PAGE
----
Shinzen Young: [Laughs] Yeah. Isn’t it interesting?
Alex Tsakiris: It is. So there’s a couple ways we can pull that apart but just in general, let’s talk about God for a minute and how that fits into meditation and how that fits into the Buddhist spiritual path in a general sense.
Shinzen Young: I love talking about this but I’m curious about your own thoughts about it.
Alex Tsakiris: I guess what I think is important is that we don’t get too hung up on the language and we don’t create too much of a stumbling block. And in our society that we have to acknowledge is a materialistic, Atheistic society with academics pulling us that way, with “science” pulling us that way. That in the simplest form, when we’re talking about spirituality, we’re talking about God because we’re talking about something that transcends this materialistic, Atheistic existence that we keep being told we are.
So I like when I encounter Thich Nhat Hanh, from another culture, Vietnamese, and he’s real comfortable saying, “Well of course we’re talking about God here because we’re not talking about this stuff that we normally worry about.” So I really like God and I don’t worry about any kind of religious connotations that come with it. What are your thoughts?
Shinzen Young: Okay. Traditionally in Buddhism, the historical Buddha negated certain ideas about God. So it’s interesting—you don’t have many Buddhist Fundamentalists, okay? But they can exist and in the Theravada world in Southeast Asia—Theravada is the form of Buddhism that in some ways is most similar to early Buddhism of about 2,500 years ago.
So in Theravada, most of the teachers are broad-minded but you do have some Fundamentalists there as elsewhere. The Fundamentalists don’t like the G word. They don’t like God because they say the Buddha said there is no God. So that’s already interesting. What the Buddha denied was the naïve notion of a creator God. So from a certain Fundamentalist—it’s sort of weird, right? Because in other religions the Fundamentalists like affirming God, right?
But in Buddhism, at least in the Theravada form of Buddhism, among a small group of Fundamentalists Buddhists in Southeast Asia, if you bring up the G word, you’ll get a very negative response. They’ll point to scripture. [Laughs] Just the reverse, right, of the Western world, to point to scripture. “Well, the Buddha said there is no creator God. So that’s it.”
Now I’m not saying that’s characteristic of all even most of Theravada. But you will actually find Buddhist Fundamentalists who quote Buddhist scripture to say there is no God because the Buddha was against a naïve notion of a creator God. I think we all know what a naïve notion of a creator God can be.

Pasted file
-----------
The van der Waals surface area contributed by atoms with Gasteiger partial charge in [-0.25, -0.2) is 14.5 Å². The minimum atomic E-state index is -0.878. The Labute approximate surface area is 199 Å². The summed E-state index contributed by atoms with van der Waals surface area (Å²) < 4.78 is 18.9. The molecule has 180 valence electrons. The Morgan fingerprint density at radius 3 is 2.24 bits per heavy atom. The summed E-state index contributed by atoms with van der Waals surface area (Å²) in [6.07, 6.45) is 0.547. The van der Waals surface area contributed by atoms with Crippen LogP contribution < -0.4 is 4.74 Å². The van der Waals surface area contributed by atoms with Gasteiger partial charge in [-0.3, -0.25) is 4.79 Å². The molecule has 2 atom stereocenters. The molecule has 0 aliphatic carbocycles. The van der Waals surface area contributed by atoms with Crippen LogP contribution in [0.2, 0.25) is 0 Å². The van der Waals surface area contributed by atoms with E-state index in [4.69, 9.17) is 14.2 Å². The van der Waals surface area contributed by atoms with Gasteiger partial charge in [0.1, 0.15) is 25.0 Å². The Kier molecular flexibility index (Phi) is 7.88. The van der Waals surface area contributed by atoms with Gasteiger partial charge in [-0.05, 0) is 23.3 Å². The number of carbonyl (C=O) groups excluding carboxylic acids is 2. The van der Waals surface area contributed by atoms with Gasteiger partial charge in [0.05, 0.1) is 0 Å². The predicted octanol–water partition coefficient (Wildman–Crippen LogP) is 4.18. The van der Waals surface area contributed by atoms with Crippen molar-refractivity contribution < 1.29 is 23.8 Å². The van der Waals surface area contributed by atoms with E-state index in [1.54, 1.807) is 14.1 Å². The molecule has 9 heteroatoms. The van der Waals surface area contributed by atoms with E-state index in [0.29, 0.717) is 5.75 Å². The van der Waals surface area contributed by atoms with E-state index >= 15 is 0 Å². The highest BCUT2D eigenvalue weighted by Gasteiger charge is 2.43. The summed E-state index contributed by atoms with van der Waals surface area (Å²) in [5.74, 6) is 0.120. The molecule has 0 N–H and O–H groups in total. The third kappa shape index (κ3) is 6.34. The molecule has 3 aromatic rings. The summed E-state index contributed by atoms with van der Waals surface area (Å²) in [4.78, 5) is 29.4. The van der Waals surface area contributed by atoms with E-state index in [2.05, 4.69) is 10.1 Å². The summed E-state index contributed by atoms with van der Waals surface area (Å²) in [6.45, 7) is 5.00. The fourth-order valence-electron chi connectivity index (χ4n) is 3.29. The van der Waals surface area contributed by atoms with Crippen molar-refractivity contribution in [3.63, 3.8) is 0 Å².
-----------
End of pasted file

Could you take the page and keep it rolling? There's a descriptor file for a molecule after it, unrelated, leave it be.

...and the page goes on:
However, as you point out, well, guess what? You’ve got Thich Nhat Hanh who is a Buddhist leader and he uses the G word all the time. A contemporary Buddhist leader. And he’s not alone. There’s a very prominent Theravada teacher named S. M. Palanka. He teaches the Vipassana meditation all over the world and he sometimes will talk about nirvana and he’ll say that’s our goal and if you wanted to call this God, yeah, you could call this God.
Then you have my teacher, Hoshu Sasaki Roshi who is arguably the senior living Buddhist master in the world at 104 years old, a Japanese Zen Master, still fully active in teaching, and he lives in the United States, not too far from where you are relatively, in Mount Baldy, California just east of LA. He does not speak English much so he’s not really known or recognized in the United States but if he spoke English he would be recognized as one of the most important Buddhist teachers in the world. Anyway, he uses the God word all the time. All the time.
So what you have is more Fundamentalist Buddhist teachers tend to shy away from the G word but a lot of other modern Buddhist teachers have no trouble with it whatsoever. So you have to understand what they are talking about when they’re talking about God. They are not talking about a concept. They are not talking about a revelation because actually Buddhist scriptures reveal there is no naïve creator God, okay?
So what are they talking about? They’re talking about an experience. An experience that can be described many, many ways. Because it can be described many, many ways the descriptions may even seem paradoxical when you start to line them up. Remember I said that I’m a hard-nosed rationalist skeptic philosophically?